Before Ms. Jones could respond, Dr. Armstrong arrived for the exam. He listened to Jane Doe's lungs and heart. When he pulled the sheet down to look at her belly, he said, "You always want to look closely for surgical scars. Ah, she has a low midline surgical scar. It could be from a number of things, but in a young woman, often it is from a Caesarean section." When he pushed on her lower abdomen, she winced. "Well, she is responsive to pain," he said. "Cara, feel how hard her belly is. This is an acute abdomen. She either has blood or pus or both in there." As I felt, it was easy to tell how rigid it was. He finished looking briefly at her legs and ankles for signs of trauma or swelling. Turning to Ms. Jones, he said, "Set her up for a pelvic exam. I'll go order blood tests, antibiotics, and a type and crossmatch for blood transfusion."
Ms. Jones opened a tray with a sterile speculum, ring forceps, and a uterine sound. She added sterile culture tubes to the tray and more trash to the floor. Then she placed Jane's feet into stirrups and pulled her body down to the edge of the table.
When Dr. Armstrong returned, looking at me, he said, "You can see best if you stand behind me. I will try to explain what I'm doing." Jane gave no reaction as he placed the cold metal speculum into her vagina. Huge blood clots rushed out, splattering his white coat, scrub pants, and shoes before creating a sticky pool on the floor at his feet. There, crawling out of the cervix like a snake out of a garden drain and not looking the vicious killer it was, lay the red rubber catheter. One end was still in the cervix, which was slightly dilated and filled with bloody-looking tissue. Dr. Armstrong clamped the tissue with the ring forceps and pulled gently. After the tissue was removed, he placed it in formalin and sent it to pathology for identification.
"What is that tissue?" I asked.
"It looks like placenta."
He touched the cervix with a culture tube and removed the catheter. Next he clamped the top of the cervix with the forceps and inserted the uterine sound through the opening.
"This measures the depth of the uterus," he said. "It is eleven centimeters." He turned the sound, and with what looked like no pressure it moved much deeper into the cervix. "Oh, she has a perforation; the sound just went through a hole. That is probably what caused her problem."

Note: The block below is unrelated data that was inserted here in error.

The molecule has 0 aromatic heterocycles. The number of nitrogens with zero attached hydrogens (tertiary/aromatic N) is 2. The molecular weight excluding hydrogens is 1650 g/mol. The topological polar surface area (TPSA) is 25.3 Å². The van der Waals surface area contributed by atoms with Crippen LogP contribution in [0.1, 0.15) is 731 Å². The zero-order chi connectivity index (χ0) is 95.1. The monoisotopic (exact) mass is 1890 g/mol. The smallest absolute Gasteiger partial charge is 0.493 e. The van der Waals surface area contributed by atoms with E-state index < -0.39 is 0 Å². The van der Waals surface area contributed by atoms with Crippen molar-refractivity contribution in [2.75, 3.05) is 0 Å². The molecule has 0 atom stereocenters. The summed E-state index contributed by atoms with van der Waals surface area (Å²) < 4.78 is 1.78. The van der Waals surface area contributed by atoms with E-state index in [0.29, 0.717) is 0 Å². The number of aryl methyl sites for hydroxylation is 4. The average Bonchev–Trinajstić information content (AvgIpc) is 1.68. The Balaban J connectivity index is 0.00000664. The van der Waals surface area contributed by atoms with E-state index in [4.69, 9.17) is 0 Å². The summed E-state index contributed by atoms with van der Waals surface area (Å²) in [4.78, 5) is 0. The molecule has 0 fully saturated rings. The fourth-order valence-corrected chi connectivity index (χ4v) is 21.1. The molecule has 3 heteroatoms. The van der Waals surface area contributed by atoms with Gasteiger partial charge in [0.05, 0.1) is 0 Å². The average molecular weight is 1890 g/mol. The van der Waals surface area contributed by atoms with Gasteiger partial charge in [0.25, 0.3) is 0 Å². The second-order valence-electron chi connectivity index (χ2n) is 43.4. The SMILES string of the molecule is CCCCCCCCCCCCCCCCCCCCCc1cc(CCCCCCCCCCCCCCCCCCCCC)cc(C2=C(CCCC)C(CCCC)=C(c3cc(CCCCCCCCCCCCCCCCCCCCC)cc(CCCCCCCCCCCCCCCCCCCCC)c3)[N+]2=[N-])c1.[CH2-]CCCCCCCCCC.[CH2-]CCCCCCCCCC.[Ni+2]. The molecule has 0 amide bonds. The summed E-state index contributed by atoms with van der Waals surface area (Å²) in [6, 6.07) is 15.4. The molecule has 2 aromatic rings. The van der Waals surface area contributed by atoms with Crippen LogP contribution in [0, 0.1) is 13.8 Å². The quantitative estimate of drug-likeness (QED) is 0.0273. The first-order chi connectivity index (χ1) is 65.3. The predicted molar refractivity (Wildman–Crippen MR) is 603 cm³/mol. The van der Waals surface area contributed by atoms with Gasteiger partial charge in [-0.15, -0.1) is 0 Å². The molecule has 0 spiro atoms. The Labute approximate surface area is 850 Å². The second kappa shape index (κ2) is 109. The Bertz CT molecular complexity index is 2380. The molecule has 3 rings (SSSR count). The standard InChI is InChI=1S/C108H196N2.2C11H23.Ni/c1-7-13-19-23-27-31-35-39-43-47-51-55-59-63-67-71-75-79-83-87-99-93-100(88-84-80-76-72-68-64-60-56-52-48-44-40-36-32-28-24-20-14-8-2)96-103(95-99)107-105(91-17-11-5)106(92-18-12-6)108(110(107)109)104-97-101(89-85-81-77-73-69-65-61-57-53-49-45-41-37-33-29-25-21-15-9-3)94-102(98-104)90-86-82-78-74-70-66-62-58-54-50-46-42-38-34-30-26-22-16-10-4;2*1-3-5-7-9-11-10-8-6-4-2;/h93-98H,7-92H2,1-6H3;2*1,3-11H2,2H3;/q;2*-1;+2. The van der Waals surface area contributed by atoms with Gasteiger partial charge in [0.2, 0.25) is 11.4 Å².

After removing everything, Dr. Armstrong finished the exam by feeling the pelvic organs between his fingers, two placed in the vagina and the other hand on her abdomen. For my benefit he said, "The uterus is eleven weeks' size and soft. There are large masses involving both ovaries. When you do an exam you always relate the size of the womb to how big it would be if the patient were pregnant, even if she's not. That way you always have a frame of reference. If a non-pregnant woman has fibroid tumors, which enlarge the uterus, we still talk about the uterine size in weeks. In this case she is pregnant, or has been. Now, you repeat her bimanual exam while I call the attending physician. She will have to go to the main operating room." Looking at Ms. Jones, he said, "Have you called her family? We will need permission to operate."
"We can't call her family. She's a Jane Doe."
"We'll have to document everything well and proceed. She will die if we wait for a court order."
"Are we doing a D&C?" I asked.
"No, she will need an exploratory laparotomy; that's an open procedure to identify the cause of the rigid belly and fix the problem. In this case that will almost certainly be a hysterectomy and bilateral salpingo-oophorectomy — removal of the uterus, tubes, and ovaries."
This was my first trip to the operating room. A nurse showed me where to change into scrub clothes, leave my things, and get a hat and shoe covers. The female doctors shared the dressing facilities with the nurses. The whole area felt like a refrigerator. In the operating room country music played as the anesthesiologist inserted an endotracheal tube and gave Jane only oxygen and pain medication. I was told that this was because she was unconscious and too sick for deeper anesthesia. Dr. Armstrong told me how to scrub my hands, put on sterile gloves, and prep her abdomen. I hadn't even seen an abdominal prep before I had to do one. Fortunately, it was simple.